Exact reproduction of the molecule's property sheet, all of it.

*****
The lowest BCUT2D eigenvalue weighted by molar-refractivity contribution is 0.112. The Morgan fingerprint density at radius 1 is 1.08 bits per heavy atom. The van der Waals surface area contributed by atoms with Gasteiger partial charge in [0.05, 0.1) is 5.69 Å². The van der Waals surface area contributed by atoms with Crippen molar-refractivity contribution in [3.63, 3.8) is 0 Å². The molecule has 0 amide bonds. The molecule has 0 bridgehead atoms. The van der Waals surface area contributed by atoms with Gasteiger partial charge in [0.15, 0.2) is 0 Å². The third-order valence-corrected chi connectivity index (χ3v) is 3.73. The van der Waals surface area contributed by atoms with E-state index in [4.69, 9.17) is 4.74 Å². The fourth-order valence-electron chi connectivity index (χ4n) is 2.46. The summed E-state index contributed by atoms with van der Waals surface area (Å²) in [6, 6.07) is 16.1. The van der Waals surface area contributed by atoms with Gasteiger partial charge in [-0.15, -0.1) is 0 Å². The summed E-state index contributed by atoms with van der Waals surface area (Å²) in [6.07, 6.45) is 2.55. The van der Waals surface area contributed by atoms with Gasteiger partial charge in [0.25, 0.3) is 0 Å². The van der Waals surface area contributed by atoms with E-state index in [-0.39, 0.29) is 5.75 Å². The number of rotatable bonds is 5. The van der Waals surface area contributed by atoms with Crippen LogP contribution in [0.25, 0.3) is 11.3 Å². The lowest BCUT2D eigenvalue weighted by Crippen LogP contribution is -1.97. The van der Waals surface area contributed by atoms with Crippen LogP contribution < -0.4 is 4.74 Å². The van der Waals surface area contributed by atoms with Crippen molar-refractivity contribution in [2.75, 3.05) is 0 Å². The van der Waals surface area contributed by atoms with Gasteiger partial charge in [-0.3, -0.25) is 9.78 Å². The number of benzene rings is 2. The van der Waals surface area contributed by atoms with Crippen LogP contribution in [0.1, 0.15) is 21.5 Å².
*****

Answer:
The lowest BCUT2D eigenvalue weighted by molar-refractivity contribution is 0.112. The Morgan fingerprint density at radius 1 is 1.08 bits per heavy atom. The van der Waals surface area contributed by atoms with Gasteiger partial charge in [0.05, 0.1) is 5.69 Å². The van der Waals surface area contributed by atoms with Crippen molar-refractivity contribution in [3.63, 3.8) is 0 Å². The molecule has 0 amide bonds. The molecule has 0 bridgehead atoms. The van der Waals surface area contributed by atoms with Gasteiger partial charge in [0.15, 0.2) is 0 Å². The third-order valence-corrected chi connectivity index (χ3v) is 3.73. The van der Waals surface area contributed by atoms with E-state index in [4.69, 9.17) is 4.74 Å². The fourth-order valence-electron chi connectivity index (χ4n) is 2.46. The summed E-state index contributed by atoms with van der Waals surface area (Å²) in [6, 6.07) is 16.1. The van der Waals surface area contributed by atoms with Gasteiger partial charge in [-0.15, -0.1) is 0 Å². The summed E-state index contributed by atoms with van der Waals surface area (Å²) in [6.07, 6.45) is 2.55. The van der Waals surface area contributed by atoms with Gasteiger partial charge in [0.25, 0.3) is 0 Å². The van der Waals surface area contributed by atoms with E-state index in [-0.39, 0.29) is 5.75 Å². The number of rotatable bonds is 5. The van der Waals surface area contributed by atoms with Crippen LogP contribution in [0.25, 0.3) is 11.3 Å². The lowest BCUT2D eigenvalue weighted by Crippen LogP contribution is -1.97. The van der Waals surface area contributed by atoms with Crippen LogP contribution < -0.4 is 4.74 Å². The van der Waals surface area contributed by atoms with Crippen molar-refractivity contribution in [2.75, 3.05) is 0 Å². The van der Waals surface area contributed by atoms with Gasteiger partial charge in [-0.3, -0.25) is 9.78 Å². The number of benzene rings is 2. The van der Waals surface area contributed by atoms with Crippen LogP contribution in [0.1, 0.15) is 21.5 Å².